realistic password strength estimation


zxcvbn is a password strength estimator inspired by password crackers. Through pattern matching and conservative entropy calculations, it recognizes and weighs 30k common passwords, common names and surnames according to US census data, popular English words from Wikipedia and US television and movies, and other common patterns like dates, repeats (aaa), sequences (abcd), keyboard patterns (qwertyuiop), and l33t speak.

Consider using zxcvbn as an algorithmic alternative to password composition policy — it is more secure, flexible, and usable when sites require a minimal complexity score in place of annoying rules like "passwords must contain three of {lower, upper, numbers, symbols}".

  • More secure: policies often fail both ways, allowing weak passwords (P@ssword1) and disallowing strong passwords.
  • More flexible: zxcvbn allows many password styles to flourish so long as it detects sufficient complexity — passphrases are rated highly given enough uncommon words, keyboard patterns are ranked based on length and number of turns, and capitalization adds more complexity when it's unpredictaBle.
  • More usable: Use zxcvbn to build simple, rule-free interfaces that give instant feedback. In addition to scoring, zxcvbn includes minimal, targeted verbal feedback that can help guide users towards less guessable passwords.

At Dropbox we use zxcvbn on our signup page and change/reset password flows. zxcvbn is designed for node and the browser, but we use our python port inside the Dropbox desktop client, Objective C port in our iOS app, and Java port (not yet open sourced) on Android.

Release notes

For more motivation, see:



zxcvbn detects and supports CommonJS (node, browserify) and AMD (RequireJS). In the absence of those, it adds a single function zxcvbn() to the global namespace.

Install node and bower if you haven't already.

Get zxcvbn:

cd /path/to/project/root
bower install zxcvbn

Add this script to your index.html:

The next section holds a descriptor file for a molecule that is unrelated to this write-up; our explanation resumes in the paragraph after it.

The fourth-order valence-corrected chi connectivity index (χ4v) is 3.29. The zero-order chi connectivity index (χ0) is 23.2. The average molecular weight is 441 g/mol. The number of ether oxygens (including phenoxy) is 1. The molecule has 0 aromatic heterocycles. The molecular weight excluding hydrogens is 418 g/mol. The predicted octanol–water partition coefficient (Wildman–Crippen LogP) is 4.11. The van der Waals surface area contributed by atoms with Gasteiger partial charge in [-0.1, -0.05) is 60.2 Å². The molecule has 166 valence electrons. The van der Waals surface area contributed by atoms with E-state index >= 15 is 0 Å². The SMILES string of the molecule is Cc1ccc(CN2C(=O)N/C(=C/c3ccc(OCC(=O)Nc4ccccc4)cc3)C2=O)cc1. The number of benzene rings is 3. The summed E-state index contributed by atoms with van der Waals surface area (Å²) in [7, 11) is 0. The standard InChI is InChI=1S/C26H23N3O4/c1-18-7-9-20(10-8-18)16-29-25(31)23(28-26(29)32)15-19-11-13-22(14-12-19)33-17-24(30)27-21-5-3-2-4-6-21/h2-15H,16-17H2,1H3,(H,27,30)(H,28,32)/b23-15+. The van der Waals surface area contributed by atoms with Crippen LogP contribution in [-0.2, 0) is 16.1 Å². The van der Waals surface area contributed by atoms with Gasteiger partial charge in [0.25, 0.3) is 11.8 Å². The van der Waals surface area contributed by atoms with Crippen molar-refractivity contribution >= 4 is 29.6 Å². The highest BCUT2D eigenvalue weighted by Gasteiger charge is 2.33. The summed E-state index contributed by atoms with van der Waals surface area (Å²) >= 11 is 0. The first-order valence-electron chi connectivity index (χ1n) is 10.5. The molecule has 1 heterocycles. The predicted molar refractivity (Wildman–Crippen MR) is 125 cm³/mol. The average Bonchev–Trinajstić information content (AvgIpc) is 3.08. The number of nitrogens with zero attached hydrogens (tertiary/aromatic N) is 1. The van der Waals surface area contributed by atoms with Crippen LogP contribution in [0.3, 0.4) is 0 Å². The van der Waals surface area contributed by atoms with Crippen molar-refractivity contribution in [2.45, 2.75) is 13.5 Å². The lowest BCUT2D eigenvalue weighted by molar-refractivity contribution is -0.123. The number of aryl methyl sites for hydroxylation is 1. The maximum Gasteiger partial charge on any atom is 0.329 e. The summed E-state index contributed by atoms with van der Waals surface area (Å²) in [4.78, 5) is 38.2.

<script type="text/javascript" src="bower_components/zxcvbn/dist/zxcvbn.js">

To make sure it loaded properly, open in a browser and type zxcvbn('Tr0ub4dour&3') into the console.

To pull in updates and bug fixes:

bower update zxcvbn

zxcvbn works identically on the server.

$ npm install zxcvbn
$ node
> var zxcvbn = require('zxcvbn');
> zxcvbn('Tr0ub4dour&3');

Meteor (via Atmosphere)

meteor add codetheweb:zxcvbn

Add zxcvbn.js to your project (using bower, npm or direct download) and import as usual:

requirejs(["relpath/to/zxcvbn"], function (zxcvbn) {

If you're using npm and have require('zxcvbn') somewhere in your code, browserify and webpack should just work.

$ npm install zxcvbn
echo "console.log(require('zxcvbn'))" > mymodule.js
$ browserify mymodule.js > browserify_bundle.js
$ webpack mymodule.js webpack_bundle.js

But we recommend against bundling zxcvbn via tools like browserify and webpack, for three reasons:

  • Minified and gzipped, zxcvbn is still several hundred kilobytes. (Significantly grows bundle size.)
  • Most sites will only need zxcvbn on a few pages (registration, password reset).
  • Most sites won't need zxcvbn() immediately upon page load; since zxcvbn() is typically called in response to user events like filling in a password, there's ample time to fetch zxcvbn.js after initial html/css/js loads and renders.

See the performance section below for tips on loading zxcvbn stand-alone.

Tangentially, if you want to build your own standalone, consider tweaking the browserify pipeline used to generate dist/zxcvbn.js:

$ browserify --debug --standalone zxcvbn \
    -t coffeeify --extension='.coffee' \